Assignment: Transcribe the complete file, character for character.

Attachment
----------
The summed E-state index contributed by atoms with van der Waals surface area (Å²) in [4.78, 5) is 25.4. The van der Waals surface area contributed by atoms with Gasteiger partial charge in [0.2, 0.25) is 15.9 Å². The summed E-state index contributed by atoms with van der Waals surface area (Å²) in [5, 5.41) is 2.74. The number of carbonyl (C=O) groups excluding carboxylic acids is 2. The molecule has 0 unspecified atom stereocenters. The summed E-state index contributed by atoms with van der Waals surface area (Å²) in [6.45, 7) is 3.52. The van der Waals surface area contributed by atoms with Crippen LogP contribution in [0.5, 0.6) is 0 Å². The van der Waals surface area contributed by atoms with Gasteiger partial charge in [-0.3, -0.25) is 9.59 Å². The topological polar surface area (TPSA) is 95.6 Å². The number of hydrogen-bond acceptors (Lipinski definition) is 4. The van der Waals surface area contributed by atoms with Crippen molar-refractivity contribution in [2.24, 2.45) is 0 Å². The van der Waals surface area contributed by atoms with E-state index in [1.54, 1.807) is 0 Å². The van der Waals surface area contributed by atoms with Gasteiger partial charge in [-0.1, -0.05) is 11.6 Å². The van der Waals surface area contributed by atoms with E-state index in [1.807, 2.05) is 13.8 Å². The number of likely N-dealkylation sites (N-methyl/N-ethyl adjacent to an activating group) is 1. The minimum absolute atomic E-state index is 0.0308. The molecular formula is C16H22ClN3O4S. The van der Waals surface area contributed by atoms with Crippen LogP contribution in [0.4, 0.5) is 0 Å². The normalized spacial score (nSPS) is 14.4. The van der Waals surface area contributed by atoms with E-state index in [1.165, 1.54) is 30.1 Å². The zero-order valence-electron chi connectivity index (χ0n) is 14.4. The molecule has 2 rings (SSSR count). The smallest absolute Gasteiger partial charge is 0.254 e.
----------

The summed E-state index contributed by atoms with van der Waals surface area (Å²) in [4.78, 5) is 25.4. The van der Waals surface area contributed by atoms with Gasteiger partial charge in [0.2, 0.25) is 15.9 Å². The summed E-state index contributed by atoms with van der Waals surface area (Å²) in [5, 5.41) is 2.74. The number of carbonyl (C=O) groups excluding carboxylic acids is 2. The molecule has 0 unspecified atom stereocenters. The summed E-state index contributed by atoms with van der Waals surface area (Å²) in [6.45, 7) is 3.52. The van der Waals surface area contributed by atoms with Crippen LogP contribution in [0.5, 0.6) is 0 Å². The van der Waals surface area contributed by atoms with Gasteiger partial charge in [-0.3, -0.25) is 9.59 Å². The topological polar surface area (TPSA) is 95.6 Å². The number of hydrogen-bond acceptors (Lipinski definition) is 4. The van der Waals surface area contributed by atoms with Crippen molar-refractivity contribution in [2.24, 2.45) is 0 Å². The van der Waals surface area contributed by atoms with E-state index in [1.54, 1.807) is 0 Å². The van der Waals surface area contributed by atoms with Gasteiger partial charge in [-0.1, -0.05) is 11.6 Å². The van der Waals surface area contributed by atoms with E-state index in [1.807, 2.05) is 13.8 Å². The number of likely N-dealkylation sites (N-methyl/N-ethyl adjacent to an activating group) is 1. The minimum absolute atomic E-state index is 0.0308. The molecular formula is C16H22ClN3O4S. The van der Waals surface area contributed by atoms with Crippen LogP contribution in [0.4, 0.5) is 0 Å². The normalized spacial score (nSPS) is 14.4. The van der Waals surface area contributed by atoms with E-state index in [1.165, 1.54) is 30.1 Å². The zero-order valence-electron chi connectivity index (χ0n) is 14.4. The molecule has 2 rings (SSSR count). The smallest absolute Gasteiger partial charge is 0.254 e.